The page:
In Pursuit of Value: How Payers Can Leverage Social Determinants of Health Data to Improve Outcomes

Oct 22, 2019

Social Determinants of Health Data Payers

Direct clinical care services only accounts for a small part—an estimated 10 to 20 percent—of the factors that affect population health. The rest is determined by social, behavioral, and environmental factors, such as education, housing, and income, which interact dynamically to shape people’s health and well-being. These factors, which are sometimes called social determinants of health, play such an outsized role in keeping people healthy that a growing number of leaders in the government, philanthropic, nonprofit, and private-sector health care communities believe it is critical for providers to address them.

To improve patients’ overall health and well-being, we need better information about social determinants of health and the best ways to tackle them. This blog post is the fourth in a series that explores the needs, challenges, and opportunities related to collecting and using social determinants of health data to drive decisions in health care delivery and payment. Each post will examine these questions from the perspective of a different stakeholder group involved in such decision making. Click here to read the post introducing this blog series.

This post describes how both public and private health care payers are well positioned to foster and expand the collection and use of social determinants of health data across the health care sector.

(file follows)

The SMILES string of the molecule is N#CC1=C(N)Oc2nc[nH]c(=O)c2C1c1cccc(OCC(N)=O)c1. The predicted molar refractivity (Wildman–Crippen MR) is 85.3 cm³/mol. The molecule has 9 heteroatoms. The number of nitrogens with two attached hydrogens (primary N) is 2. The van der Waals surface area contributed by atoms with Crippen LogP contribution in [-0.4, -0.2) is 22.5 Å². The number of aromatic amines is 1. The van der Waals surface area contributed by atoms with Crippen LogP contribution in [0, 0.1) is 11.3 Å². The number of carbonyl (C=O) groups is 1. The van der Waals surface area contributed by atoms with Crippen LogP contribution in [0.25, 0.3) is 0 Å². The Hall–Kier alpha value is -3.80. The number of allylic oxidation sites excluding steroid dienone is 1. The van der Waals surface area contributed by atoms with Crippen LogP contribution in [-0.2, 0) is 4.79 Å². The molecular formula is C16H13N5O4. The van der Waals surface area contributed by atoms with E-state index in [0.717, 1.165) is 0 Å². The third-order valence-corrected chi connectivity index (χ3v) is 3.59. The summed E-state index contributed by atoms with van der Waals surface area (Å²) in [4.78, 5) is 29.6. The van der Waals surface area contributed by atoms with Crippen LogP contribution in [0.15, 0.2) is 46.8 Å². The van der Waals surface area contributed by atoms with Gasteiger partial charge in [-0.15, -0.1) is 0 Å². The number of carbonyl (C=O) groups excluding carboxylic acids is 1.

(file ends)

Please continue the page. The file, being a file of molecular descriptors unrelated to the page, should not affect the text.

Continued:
From public insurers at the federal and state levels to private health plans purchased by employers, individuals, or government agencies, health care payers are responsible for improving the health of their members by financing the care they need. The long-term success and sustainability of a payer’s service model depends on its ability to anticipate and manage health care costs, and many payers are moving from reimbursing health care providers for the number of visits or procedures (fee for service) to paying for the outcomes of those services (value-based payment). As our colleagues noted in the previous post for this blog series, this shift has increased providers’ recognition of and efforts to address social determinants of health. Payers and self-funded employers, however, still retain much of the financial risk and are under great pressure to find new and better ways to control health care costs as health insurance premiums continue to rise.

Public and private payers can—and, in some cases, already do—play a central role in identifying and addressing social determinants of health. Many are experimenting with different approaches to meeting more diverse needs of patients, leveraging their ability to influence the larger health care system and improve the health of entire populations—not just individuals. This includes introducing new benefits, changing the incentives and expectations of providers, and creating partnerships with social service and community-based organizations. The success of these efforts, however, hinges on payers’ ability to identify individuals or groups who would benefit from receiving social services. To do this, many have begun to collect and use data on their members or beneficiaries to identify social needs with the greatest influence on health care outcomes and costs. For instance, the Centers for Medicare & Medicaid Services’s Accountable Health Communities Model requires participating organizations to collect and submit data on social needs and related community service referrals. The newly announced Integrated Care for Kids Model will do the same for pediatric populations, and some state Medicaid programs are working with their accountable care organizations to screen for and address social determinants of health. Kaiser Permanente launched its Thrive Local initiative after conducting a national survey that found respondents consider social needs to be just as important to their health as medical care, and UnitedHealthcare is partnering with the American Medical Association to standardize how social determinants of health data are collected, processed, and used.